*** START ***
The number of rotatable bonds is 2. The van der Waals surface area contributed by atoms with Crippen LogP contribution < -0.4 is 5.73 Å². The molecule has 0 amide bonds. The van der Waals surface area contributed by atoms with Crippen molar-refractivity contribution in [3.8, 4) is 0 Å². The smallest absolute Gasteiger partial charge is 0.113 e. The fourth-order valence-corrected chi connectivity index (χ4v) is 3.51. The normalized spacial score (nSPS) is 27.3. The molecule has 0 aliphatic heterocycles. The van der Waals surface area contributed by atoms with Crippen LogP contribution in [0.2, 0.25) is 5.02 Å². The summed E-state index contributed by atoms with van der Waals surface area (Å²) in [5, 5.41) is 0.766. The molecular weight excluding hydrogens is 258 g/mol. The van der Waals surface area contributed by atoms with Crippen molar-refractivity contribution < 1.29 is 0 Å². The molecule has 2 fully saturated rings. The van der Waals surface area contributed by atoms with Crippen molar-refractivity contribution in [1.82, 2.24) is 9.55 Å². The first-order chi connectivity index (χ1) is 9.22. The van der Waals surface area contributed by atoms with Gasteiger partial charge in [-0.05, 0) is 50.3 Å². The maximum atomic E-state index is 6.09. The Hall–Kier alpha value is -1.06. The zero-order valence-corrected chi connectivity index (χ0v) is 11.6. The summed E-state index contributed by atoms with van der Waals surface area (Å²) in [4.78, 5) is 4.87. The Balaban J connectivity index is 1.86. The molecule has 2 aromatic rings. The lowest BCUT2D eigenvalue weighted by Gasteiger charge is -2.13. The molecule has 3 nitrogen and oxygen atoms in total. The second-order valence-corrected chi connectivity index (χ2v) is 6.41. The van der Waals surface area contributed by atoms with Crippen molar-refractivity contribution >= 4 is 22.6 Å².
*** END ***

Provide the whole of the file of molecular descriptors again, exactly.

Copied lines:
The number of rotatable bonds is 2. The van der Waals surface area contributed by atoms with Crippen LogP contribution < -0.4 is 5.73 Å². The molecule has 0 amide bonds. The van der Waals surface area contributed by atoms with Crippen molar-refractivity contribution in [3.8, 4) is 0 Å². The smallest absolute Gasteiger partial charge is 0.113 e. The fourth-order valence-corrected chi connectivity index (χ4v) is 3.51. The normalized spacial score (nSPS) is 27.3. The molecule has 0 aliphatic heterocycles. The van der Waals surface area contributed by atoms with Crippen LogP contribution in [0.2, 0.25) is 5.02 Å². The summed E-state index contributed by atoms with van der Waals surface area (Å²) in [5, 5.41) is 0.766. The molecular weight excluding hydrogens is 258 g/mol. The van der Waals surface area contributed by atoms with Crippen molar-refractivity contribution < 1.29 is 0 Å². The molecule has 2 fully saturated rings. The van der Waals surface area contributed by atoms with Crippen molar-refractivity contribution in [1.82, 2.24) is 9.55 Å². The first-order chi connectivity index (χ1) is 9.22. The van der Waals surface area contributed by atoms with Gasteiger partial charge in [-0.05, 0) is 50.3 Å². The maximum atomic E-state index is 6.09. The Hall–Kier alpha value is -1.06. The zero-order valence-corrected chi connectivity index (χ0v) is 11.6. The summed E-state index contributed by atoms with van der Waals surface area (Å²) in [4.78, 5) is 4.87. The Balaban J connectivity index is 1.86. The molecule has 2 aromatic rings. The lowest BCUT2D eigenvalue weighted by Gasteiger charge is -2.13. The molecule has 3 nitrogen and oxygen atoms in total. The second-order valence-corrected chi connectivity index (χ2v) is 6.41. The van der Waals surface area contributed by atoms with Crippen molar-refractivity contribution >= 4 is 22.6 Å².